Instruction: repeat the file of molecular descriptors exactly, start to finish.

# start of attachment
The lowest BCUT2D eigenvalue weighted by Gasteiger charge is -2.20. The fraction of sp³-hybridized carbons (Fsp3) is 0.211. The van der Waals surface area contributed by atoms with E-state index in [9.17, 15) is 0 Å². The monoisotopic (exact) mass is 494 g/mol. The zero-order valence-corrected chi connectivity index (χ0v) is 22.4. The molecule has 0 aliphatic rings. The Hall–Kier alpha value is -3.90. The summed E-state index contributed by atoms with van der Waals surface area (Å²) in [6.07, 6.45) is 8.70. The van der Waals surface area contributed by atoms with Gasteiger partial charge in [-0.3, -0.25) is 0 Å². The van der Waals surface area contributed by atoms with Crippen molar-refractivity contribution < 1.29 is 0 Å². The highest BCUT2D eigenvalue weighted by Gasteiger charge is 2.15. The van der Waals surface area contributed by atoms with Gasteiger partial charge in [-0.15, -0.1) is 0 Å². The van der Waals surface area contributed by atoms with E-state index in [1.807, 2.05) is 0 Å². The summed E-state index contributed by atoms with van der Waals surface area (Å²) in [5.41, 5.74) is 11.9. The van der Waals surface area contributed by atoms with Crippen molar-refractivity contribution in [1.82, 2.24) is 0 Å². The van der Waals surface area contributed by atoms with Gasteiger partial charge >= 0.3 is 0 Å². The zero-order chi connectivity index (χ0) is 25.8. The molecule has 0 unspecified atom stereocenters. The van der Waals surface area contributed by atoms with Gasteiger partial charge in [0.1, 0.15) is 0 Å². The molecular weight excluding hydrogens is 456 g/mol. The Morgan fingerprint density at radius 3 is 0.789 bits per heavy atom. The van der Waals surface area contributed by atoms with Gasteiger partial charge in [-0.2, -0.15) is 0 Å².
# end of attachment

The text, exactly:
The lowest BCUT2D eigenvalue weighted by Gasteiger charge is -2.20. The fraction of sp³-hybridized carbons (Fsp3) is 0.211. The van der Waals surface area contributed by atoms with E-state index in [9.17, 15) is 0 Å². The monoisotopic (exact) mass is 494 g/mol. The zero-order valence-corrected chi connectivity index (χ0v) is 22.4. The molecule has 0 aliphatic rings. The Hall–Kier alpha value is -3.90. The summed E-state index contributed by atoms with van der Waals surface area (Å²) in [6.07, 6.45) is 8.70. The van der Waals surface area contributed by atoms with Gasteiger partial charge in [-0.3, -0.25) is 0 Å². The van der Waals surface area contributed by atoms with Crippen molar-refractivity contribution < 1.29 is 0 Å². The highest BCUT2D eigenvalue weighted by Gasteiger charge is 2.15. The van der Waals surface area contributed by atoms with Gasteiger partial charge in [-0.15, -0.1) is 0 Å². The van der Waals surface area contributed by atoms with E-state index in [1.807, 2.05) is 0 Å². The summed E-state index contributed by atoms with van der Waals surface area (Å²) in [5.41, 5.74) is 11.9. The van der Waals surface area contributed by atoms with Crippen molar-refractivity contribution in [1.82, 2.24) is 0 Å². The van der Waals surface area contributed by atoms with Gasteiger partial charge >= 0.3 is 0 Å². The zero-order chi connectivity index (χ0) is 25.8. The molecule has 0 unspecified atom stereocenters. The van der Waals surface area contributed by atoms with Gasteiger partial charge in [0.1, 0.15) is 0 Å². The molecular weight excluding hydrogens is 456 g/mol. The Morgan fingerprint density at radius 3 is 0.789 bits per heavy atom. The van der Waals surface area contributed by atoms with Gasteiger partial charge in [-0.2, -0.15) is 0 Å².